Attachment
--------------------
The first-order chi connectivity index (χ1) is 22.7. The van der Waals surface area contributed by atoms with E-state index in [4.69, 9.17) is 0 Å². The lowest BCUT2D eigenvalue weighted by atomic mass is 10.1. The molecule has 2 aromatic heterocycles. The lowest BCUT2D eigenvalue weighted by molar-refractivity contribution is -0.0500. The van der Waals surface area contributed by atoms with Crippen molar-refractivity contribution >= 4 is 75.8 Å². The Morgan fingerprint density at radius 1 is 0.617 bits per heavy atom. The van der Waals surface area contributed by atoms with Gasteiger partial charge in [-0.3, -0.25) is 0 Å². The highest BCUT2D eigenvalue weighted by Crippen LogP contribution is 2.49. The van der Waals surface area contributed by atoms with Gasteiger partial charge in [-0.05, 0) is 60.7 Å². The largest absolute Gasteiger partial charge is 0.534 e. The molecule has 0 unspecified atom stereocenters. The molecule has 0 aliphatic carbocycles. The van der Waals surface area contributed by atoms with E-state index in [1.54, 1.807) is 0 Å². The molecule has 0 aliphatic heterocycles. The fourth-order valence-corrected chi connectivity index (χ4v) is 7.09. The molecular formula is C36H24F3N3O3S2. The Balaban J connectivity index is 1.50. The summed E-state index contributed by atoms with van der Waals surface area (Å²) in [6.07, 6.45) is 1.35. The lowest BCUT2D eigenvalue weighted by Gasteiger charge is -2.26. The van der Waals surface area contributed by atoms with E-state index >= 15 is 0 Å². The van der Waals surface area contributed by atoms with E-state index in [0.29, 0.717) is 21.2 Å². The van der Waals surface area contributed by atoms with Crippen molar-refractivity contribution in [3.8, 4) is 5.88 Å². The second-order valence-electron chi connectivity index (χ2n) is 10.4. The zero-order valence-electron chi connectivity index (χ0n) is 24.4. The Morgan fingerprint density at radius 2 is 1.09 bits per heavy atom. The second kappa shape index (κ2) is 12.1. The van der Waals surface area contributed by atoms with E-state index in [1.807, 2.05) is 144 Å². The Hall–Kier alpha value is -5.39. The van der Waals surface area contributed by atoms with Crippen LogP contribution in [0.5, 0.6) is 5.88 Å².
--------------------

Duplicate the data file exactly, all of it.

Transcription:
The first-order chi connectivity index (χ1) is 22.7. The van der Waals surface area contributed by atoms with E-state index in [4.69, 9.17) is 0 Å². The lowest BCUT2D eigenvalue weighted by atomic mass is 10.1. The molecule has 2 aromatic heterocycles. The lowest BCUT2D eigenvalue weighted by molar-refractivity contribution is -0.0500. The van der Waals surface area contributed by atoms with Crippen molar-refractivity contribution >= 4 is 75.8 Å². The Morgan fingerprint density at radius 1 is 0.617 bits per heavy atom. The van der Waals surface area contributed by atoms with Gasteiger partial charge in [-0.3, -0.25) is 0 Å². The highest BCUT2D eigenvalue weighted by Crippen LogP contribution is 2.49. The van der Waals surface area contributed by atoms with Gasteiger partial charge in [-0.05, 0) is 60.7 Å². The largest absolute Gasteiger partial charge is 0.534 e. The molecule has 0 unspecified atom stereocenters. The molecule has 0 aliphatic carbocycles. The van der Waals surface area contributed by atoms with E-state index in [1.54, 1.807) is 0 Å². The molecule has 0 aliphatic heterocycles. The fourth-order valence-corrected chi connectivity index (χ4v) is 7.09. The molecular formula is C36H24F3N3O3S2. The Balaban J connectivity index is 1.50. The summed E-state index contributed by atoms with van der Waals surface area (Å²) in [6.07, 6.45) is 1.35. The lowest BCUT2D eigenvalue weighted by Gasteiger charge is -2.26. The van der Waals surface area contributed by atoms with E-state index >= 15 is 0 Å². The van der Waals surface area contributed by atoms with E-state index in [0.29, 0.717) is 21.2 Å². The van der Waals surface area contributed by atoms with Crippen molar-refractivity contribution in [3.8, 4) is 5.88 Å². The second-order valence-electron chi connectivity index (χ2n) is 10.4. The zero-order valence-electron chi connectivity index (χ0n) is 24.4. The Morgan fingerprint density at radius 2 is 1.09 bits per heavy atom. The second kappa shape index (κ2) is 12.1. The van der Waals surface area contributed by atoms with E-state index in [1.807, 2.05) is 144 Å². The Hall–Kier alpha value is -5.39. The van der Waals surface area contributed by atoms with Crippen LogP contribution in [0.5, 0.6) is 5.88 Å².